To what extent is P.P.D a constraint on economic growth & development in developing countries?

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Primary Product Dependency

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To what extent is P.P.D a constraint on economic growth & development in developing countries?
  1. Primary Product Dependency
    1. A Nation that relies on the export of 1 or 2 primary products for the majority of its FOREX earnings, leaving it vulnerable to fluctuating world prices
      1. Primary Products can be divided into hard commodities
        1. Copper
          1. Tin
            1. Iron
            2. Soft Commodities
              1. Agricultural Crops: Wheat, Palm Oil, Rice and Fruit
            3. Issues w/ PPD
              1. Price Fluctuations
                1. Given thier PES and PED, any demand-side or supply-side shock will result in a significant price change
                2. Fluctuations in producers' incomes and foreign exchange earnings
                  1. since demand in price inelastic, then a fall in price will cause total revenue to fall and in turn, the foreign currency earning from exports to fall
                  2. Difficulty of planning investment & output
                    1. the price fluctuations cause uncertainty which is a detterent to investment.
                    2. Natural Disasters
                      1. extreme weather such as hurricanes, tornadoes, droughts and tsunamis can cause severe distruption to production of primary products, especially agricultural products
                      2. Protectionism by developed countries
                        1. EX: The huge subsidies given to US cotton farmers have created great difficulties for Indian cotton farmers, who are unable to compete; the EU's Common Agricultiral Poliy has meant that there is no free acess to European markets for food from developing ocuntries.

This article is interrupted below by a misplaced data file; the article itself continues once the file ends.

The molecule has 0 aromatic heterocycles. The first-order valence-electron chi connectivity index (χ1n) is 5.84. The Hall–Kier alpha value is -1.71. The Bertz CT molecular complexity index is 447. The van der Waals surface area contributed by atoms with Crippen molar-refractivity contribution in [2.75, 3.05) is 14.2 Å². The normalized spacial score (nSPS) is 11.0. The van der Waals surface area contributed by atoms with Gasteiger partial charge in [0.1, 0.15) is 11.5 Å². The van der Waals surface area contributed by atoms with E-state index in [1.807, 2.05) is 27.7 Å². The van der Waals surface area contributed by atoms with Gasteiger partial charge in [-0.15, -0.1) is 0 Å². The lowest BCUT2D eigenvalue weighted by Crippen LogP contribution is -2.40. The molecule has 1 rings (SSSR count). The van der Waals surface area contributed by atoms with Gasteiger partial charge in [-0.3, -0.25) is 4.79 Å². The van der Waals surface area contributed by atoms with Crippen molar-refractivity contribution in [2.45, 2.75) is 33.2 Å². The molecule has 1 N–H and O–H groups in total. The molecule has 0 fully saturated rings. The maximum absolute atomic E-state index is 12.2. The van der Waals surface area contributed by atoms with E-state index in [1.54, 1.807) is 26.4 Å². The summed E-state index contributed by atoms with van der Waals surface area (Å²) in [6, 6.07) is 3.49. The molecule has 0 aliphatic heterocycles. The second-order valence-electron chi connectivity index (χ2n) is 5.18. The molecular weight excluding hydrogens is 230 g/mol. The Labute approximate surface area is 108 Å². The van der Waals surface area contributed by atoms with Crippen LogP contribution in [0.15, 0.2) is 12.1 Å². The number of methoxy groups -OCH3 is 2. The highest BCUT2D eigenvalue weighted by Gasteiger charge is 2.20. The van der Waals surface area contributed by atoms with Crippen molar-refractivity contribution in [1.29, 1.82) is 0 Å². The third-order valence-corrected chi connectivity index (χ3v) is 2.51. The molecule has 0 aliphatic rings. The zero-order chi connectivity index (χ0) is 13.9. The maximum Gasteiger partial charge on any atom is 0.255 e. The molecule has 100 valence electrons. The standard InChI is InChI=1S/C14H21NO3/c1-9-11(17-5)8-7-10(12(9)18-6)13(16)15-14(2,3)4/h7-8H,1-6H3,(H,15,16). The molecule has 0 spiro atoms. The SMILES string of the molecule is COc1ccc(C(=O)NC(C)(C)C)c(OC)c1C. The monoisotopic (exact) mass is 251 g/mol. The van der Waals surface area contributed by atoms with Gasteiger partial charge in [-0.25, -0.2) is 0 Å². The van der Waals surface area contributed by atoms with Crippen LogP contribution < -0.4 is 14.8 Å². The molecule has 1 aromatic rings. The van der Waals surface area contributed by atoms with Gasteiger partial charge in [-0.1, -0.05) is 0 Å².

2. Low YED for Primary Products
                          1. Prebisch Singer Hypothesis states that terms of trade between primary products and manufactured goods tend to detiriorate over time
                        3. Evaluation
                          1. Less Economically Developed Countries (LEDCs) have comparative advantage in primary products
                            1. Demand may be income elastic
                              1. Diamonds (Botswana)
                                1. Oil (Nigeria)
                                  1. Gold (Ghana)
                                  2. Sustainability
                                    1. i.e. in the L-run if resources are non-renewable, economic growth in unlikely to be sustainable
                                    2. Eval. for Prebisch-Singer
                                      1. Some countries have developed on the basis of their primary products, ex. Botswana w/ their diamonds
                                        1. if a developing country has a comparative advantage in a primary product then its resources will be used more efficiently by specialising in the production of that product
                                          1. Primary product prices rose sharply until mid 2008 while the prices of manufactured goods were falling
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